Over the last week or so, two Test matches – one at Kingsmead in Durban and the other at Queen’s Park in Port of Spain – have been washed out due to rain.
Both the matches were scheduled in the middle of rainy seasons in these two countries.
In August in Trinidad is the second wettest month of the year, while conversely, August is the driest month in Durban.
The match between West indies and India became the third shortest non-abandoned Test in history when the pay was called off pay at 9.30 am on the fifth morning.
The entire match consisted of just 22 overs which were bowled in the opening session before the rain started to fall.
By the time the play was to start on the second day, the skies had cleared and they remained so for the next four days, yet, not another over was bowled.
Despite three successive days of sunshine, the fifth days was called off before the scheduled start time. Queens Park Oval is considered one of the best venues in the Caribbean. That being the case, you wouldn’t want to see the others.
Clearly, the drainage at ground does not meet 21st century standards. No ground in several other countries would ever see four days abandoned because of rain on an opening day.
Compounding the issues in Trinidad was the fact that there was no ‘super sopper’ at the stadium, and the ground staff had failed to cover the entirety of the bowlers’ run-ups.
While the pitch was fit for play, the outfield remained unsuitable for four days.
In Durban, it was also the outfield that was the problem when rain fell after stumps on Day 2, leaving no further play possible despite no further showers.
Like the Test in Trinidad, the call to abandon the Durban match was taken before the start of the final day.
In both cases, it was only the pitches that were covered, with the vast bulk of the outfield left exposed to the elements of nature.
Contrast that with the recent Test series between Sri Lanka and Australia, where ground staff pretty much covered the entire ground when rain fell. Such actions are pretty much standard practice in the subcontinent.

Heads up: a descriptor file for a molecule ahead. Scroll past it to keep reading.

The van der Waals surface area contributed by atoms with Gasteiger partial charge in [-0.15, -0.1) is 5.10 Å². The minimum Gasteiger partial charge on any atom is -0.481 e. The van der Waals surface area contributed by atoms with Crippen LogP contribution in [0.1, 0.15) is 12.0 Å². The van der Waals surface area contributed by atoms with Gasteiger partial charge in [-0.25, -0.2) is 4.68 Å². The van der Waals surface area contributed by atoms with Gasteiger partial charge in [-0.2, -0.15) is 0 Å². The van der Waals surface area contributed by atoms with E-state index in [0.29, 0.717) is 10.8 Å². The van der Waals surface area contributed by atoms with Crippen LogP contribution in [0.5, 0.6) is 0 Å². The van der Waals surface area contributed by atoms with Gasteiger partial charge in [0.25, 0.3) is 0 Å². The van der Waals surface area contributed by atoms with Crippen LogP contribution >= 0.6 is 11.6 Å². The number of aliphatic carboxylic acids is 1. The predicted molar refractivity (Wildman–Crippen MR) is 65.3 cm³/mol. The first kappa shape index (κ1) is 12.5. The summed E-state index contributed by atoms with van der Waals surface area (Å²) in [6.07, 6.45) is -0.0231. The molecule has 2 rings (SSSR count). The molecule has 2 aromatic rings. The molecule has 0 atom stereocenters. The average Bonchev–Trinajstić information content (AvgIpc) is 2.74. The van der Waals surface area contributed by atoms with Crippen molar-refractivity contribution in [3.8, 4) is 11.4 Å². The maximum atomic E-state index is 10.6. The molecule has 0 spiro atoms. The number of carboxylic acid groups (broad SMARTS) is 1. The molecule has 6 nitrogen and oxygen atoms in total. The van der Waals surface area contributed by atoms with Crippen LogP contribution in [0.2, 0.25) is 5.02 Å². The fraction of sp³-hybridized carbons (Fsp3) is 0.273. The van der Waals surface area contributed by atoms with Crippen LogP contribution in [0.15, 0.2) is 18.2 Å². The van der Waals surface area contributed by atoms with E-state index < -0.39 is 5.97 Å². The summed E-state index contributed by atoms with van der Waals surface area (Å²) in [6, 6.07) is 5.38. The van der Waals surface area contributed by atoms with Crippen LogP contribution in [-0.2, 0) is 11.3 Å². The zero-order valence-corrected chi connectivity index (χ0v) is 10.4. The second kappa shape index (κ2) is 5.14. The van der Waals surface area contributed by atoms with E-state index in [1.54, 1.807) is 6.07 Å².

Of a possible 900 overs across the Tests in South Africa and Trinidad, a mere 122 were realized. That is totally unacceptable.
Broadcasters pay millions of dollars in rights fees to telecast the game and give over block programming to cover the sport.
Test cricket is perennially under siege from not only the shorter forms of the game, especially T20 but also another sporting codes. Maintaining interest levels and ground patronage is not helped when grounds have substandard surfaces or lack the necessary manpower and equipment to ensure play can continue.
The introduction of many franchise-based T20 leagues around the world has forced Test cricket to schedule series at non-traditional times of the year. This makes it imperative that the grounds are weather-proofed as best can be.
Test cricket, like few other sports, is at the mercy of weather gods.
For it to survive, it needs to be governed more stringently. It is about time the ICC place mandatory requirements for associations who wish to host matches.
Modern and effective drainage, along with an appropriate level of ancillary equipment and manpower must be mandatory to save the Test cricket.